#Blogwords, Special Edition, The Whispering Winds of Spring, Seasons Book 4, Excerpt

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BLOGWORDS – BLOG BLITZ & BOOK LAUNCH – MAY 2018

BLOGWORDS – Wednesday 23 May 2018 – SPECIAL EDITION – THE WHISPERING WINDS OF SPRING RELEASE – EXCERPT

 

“My world came to an end the day I jumped off Versailles.”

 

“The comforting words of dearest friends are a soothing balm to a jagged soul.”

 

SPECIAL EDITION – THE WHISPERING WINDS OF SPRING RELEASE – EXCERPT

 

“Simone, where are you taking us?” Pearl always did whine; she was so prissy and didn’t like to get dirty. She ought to have been a princess.

Pearl should have been my dearest friend. She and I were, after all, the same station in life. But Mercedes was as a sister to me and I was closer to her than anyone. She knew me so well, understood me. It was uncanny, really, that she should. Mercedes was a reflection of me, in counterpoint to my whim and caprice she was staid and steady.

Mercedes’ mamá was our housekeeper at Saisons House. And she was two years ahead of me and Pearl. But ma mère et grandmère were kind to our servants; it was as though they were family. And as young girls, Mercedes was permitted to play with me.

She and I got on famously. She read stories of great adventures, and I liked to explore and have great adventures. I don’t know why Pearl ever wanted to play with us; she had a sister, after all, but she always preferred to come to Saisons House of an afternoon.

Scarlett came to Saisons House to play, too. Her mamá and mine were dear friends, and they often came for tea. Scarlett’s sister, Avalina, joined us some days but not always. Scarlett was a tiny girl, and younger than me and Pearl. But she was sassy and spirited, and never lagged behind.

“Why Pearl, it’s a great adventure.” And Scarlett charged ahead of even me, picking through the bare path I had forged earlier.

“What is this place?” Always the sensible one, Mercedes asked the logical questions but failed to see the magic in a thing.

“It looks like a castle.” Scarlett was a tiny slip of a girl but her imagination was not tiny at all.

“Or maybe a dungeon,” I suggested.

“Good grief, Simone.” Pearl crossed her arms and stamped her foot. “It’s no castle. And we certainly have no dungeons here.”

“Oh, what do you know about it, Pearl? You’ve never been in a dungeon.”

“I’ve seen a dungeon.” Her look of disdain changed to one of smug superiority.

“Ha! There’s no dungeons around here.”

“There are in Paris.” She was the only one of us who had ever sailed to France.

“Well.” I defended my argument. “This could be a dungeon.”

“You can’t see the sky in a dungeon.” She narrowed her eyes at me. “Or the trees.”

Pearl and I sniped back and forth for several minutes before Mercedes stepped between us. “Look, you two. It was once a church. See up there?” She indicated a round opening high in what remained of a stone wall. “That was where a window was.”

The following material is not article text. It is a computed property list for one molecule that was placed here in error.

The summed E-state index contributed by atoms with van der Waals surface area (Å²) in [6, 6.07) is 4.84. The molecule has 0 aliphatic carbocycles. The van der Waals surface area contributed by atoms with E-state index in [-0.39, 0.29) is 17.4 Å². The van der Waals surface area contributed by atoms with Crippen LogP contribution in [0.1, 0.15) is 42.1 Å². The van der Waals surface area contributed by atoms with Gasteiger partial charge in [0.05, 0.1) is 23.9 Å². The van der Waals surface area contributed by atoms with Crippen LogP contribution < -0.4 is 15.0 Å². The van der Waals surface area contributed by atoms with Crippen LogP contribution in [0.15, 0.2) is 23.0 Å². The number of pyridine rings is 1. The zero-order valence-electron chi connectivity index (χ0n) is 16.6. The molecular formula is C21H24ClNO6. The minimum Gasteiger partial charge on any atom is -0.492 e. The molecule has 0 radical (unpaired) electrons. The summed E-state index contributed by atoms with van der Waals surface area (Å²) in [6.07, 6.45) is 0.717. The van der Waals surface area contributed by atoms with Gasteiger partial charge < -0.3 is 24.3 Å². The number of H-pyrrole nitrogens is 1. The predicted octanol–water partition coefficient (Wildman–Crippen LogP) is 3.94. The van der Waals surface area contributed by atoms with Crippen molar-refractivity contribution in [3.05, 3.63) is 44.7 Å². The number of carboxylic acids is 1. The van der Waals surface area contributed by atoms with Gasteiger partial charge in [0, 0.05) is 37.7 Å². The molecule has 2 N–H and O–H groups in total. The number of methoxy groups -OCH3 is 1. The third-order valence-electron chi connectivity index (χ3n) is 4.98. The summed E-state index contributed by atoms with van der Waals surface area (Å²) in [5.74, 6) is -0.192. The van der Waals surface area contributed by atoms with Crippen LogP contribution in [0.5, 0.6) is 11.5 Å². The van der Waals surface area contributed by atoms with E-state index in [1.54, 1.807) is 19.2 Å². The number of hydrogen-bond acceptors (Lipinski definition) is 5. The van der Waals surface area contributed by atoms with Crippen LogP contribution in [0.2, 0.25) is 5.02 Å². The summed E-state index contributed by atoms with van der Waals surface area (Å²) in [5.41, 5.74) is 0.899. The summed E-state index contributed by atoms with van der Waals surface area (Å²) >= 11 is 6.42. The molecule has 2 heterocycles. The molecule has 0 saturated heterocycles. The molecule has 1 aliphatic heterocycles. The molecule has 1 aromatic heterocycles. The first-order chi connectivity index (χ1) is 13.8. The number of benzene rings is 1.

I scrambled on the wall, the part nearer to where we stood, where it was but a couple of feet high.

“Do get down from there, Simone.” Pearl reasserted her chastising demeanor. “It’s most unladylike.”

Her scolding only urged me higher, though, and soon my feet were well above their heads. “Look at me!” I cried. “I’m a mountain lion.”

“Do have a care, Simone.” Scarlett offered her genuine concern. “You could fall.”

“I’m not going to fall.” And to prove my point, I climbed higher, till I was standing at the pinnacle of the wall, directly above the round opening. “See?”

All three of them then begged and pleaded and urged me to come down. I sat instead.

“I’m not going to fall.”

 

Amidst the clamor of confusion, can she hear the whisper of her memories?

 

The southern town of Saisons lies at the crossroads between North and South, progressive and genteel antebellum life. Between East and West, between history and heritage, and new frontiers. Downton Abbey meets Gone With the Wind.

 

It’s 1912, in a world where slavery is dying and women’s rights are rising, and four young women who once shared a bond—and experienced a tragedy—question their own truths.

 

Simone Dubois’ life was unraveling. All she had known and held dear was gone from her. At ten, all she wanted was to escape beneath the black waters of the Edisto River. She couldn’t know her whole life would be stolen from her.

 

When she returns to Saisons sixteen years later, she has no memory of ever having been there. Not even that it was her birthplace. Enlisting the help of her childhood friend, Mercedes—whose name stayed with her, if in shadowy dreams only—Simone encounters misty memories, and stirs up more mystery than she started with.

 

 

 

““Mercedes?” I could barely breathe. I didn’t remember this woman. The name only tumbled in my mind, tugging at memories I couldn’t see. I don’t know how but I knew I could trust her. Still…”

 

 

 

““NO!” My throat raw already, my scream was jagged and panicked and desperate. “No!” I didn’t want to see it, I didn’t want to remember… Not this. I didn’t want to remember this.”

 

 

#Blogwords, Special Edition, The Whispering Winds of Spring, Seasons Book 4, Excerpt

Read Full Post »